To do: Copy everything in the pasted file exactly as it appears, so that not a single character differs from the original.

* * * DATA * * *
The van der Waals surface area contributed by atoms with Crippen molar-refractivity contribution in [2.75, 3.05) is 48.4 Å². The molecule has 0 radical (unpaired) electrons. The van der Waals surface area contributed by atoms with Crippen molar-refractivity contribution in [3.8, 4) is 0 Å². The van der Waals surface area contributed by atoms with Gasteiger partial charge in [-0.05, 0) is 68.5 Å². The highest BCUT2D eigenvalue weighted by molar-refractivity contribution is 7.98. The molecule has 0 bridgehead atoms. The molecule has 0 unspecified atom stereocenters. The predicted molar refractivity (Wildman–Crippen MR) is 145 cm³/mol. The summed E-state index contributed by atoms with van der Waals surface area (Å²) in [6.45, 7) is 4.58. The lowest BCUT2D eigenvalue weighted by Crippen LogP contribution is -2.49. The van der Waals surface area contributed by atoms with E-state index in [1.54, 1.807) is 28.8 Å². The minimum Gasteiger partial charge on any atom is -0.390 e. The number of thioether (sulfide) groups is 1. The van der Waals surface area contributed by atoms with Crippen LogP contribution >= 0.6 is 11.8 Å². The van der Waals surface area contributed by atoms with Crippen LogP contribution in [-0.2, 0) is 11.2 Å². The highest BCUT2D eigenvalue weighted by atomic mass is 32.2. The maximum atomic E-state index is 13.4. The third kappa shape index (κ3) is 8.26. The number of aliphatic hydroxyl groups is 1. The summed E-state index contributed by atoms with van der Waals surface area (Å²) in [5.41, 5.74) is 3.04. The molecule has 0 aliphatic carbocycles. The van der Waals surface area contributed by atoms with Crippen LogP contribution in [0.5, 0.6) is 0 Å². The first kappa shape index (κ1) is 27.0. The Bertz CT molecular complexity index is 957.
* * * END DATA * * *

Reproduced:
The van der Waals surface area contributed by atoms with Crippen molar-refractivity contribution in [2.75, 3.05) is 48.4 Å². The molecule has 0 radical (unpaired) electrons. The van der Waals surface area contributed by atoms with Crippen molar-refractivity contribution in [3.8, 4) is 0 Å². The van der Waals surface area contributed by atoms with Gasteiger partial charge in [-0.05, 0) is 68.5 Å². The highest BCUT2D eigenvalue weighted by molar-refractivity contribution is 7.98. The molecule has 0 bridgehead atoms. The molecule has 0 unspecified atom stereocenters. The predicted molar refractivity (Wildman–Crippen MR) is 145 cm³/mol. The summed E-state index contributed by atoms with van der Waals surface area (Å²) in [6.45, 7) is 4.58. The lowest BCUT2D eigenvalue weighted by Crippen LogP contribution is -2.49. The van der Waals surface area contributed by atoms with E-state index in [1.54, 1.807) is 28.8 Å². The minimum Gasteiger partial charge on any atom is -0.390 e. The number of thioether (sulfide) groups is 1. The van der Waals surface area contributed by atoms with Crippen LogP contribution >= 0.6 is 11.8 Å². The van der Waals surface area contributed by atoms with Crippen LogP contribution in [-0.2, 0) is 11.2 Å². The highest BCUT2D eigenvalue weighted by atomic mass is 32.2. The maximum atomic E-state index is 13.4. The third kappa shape index (κ3) is 8.26. The number of aliphatic hydroxyl groups is 1. The summed E-state index contributed by atoms with van der Waals surface area (Å²) in [5.41, 5.74) is 3.04. The molecule has 0 aliphatic carbocycles. The van der Waals surface area contributed by atoms with Crippen LogP contribution in [0.5, 0.6) is 0 Å². The first kappa shape index (κ1) is 27.0. The Bertz CT molecular complexity index is 957.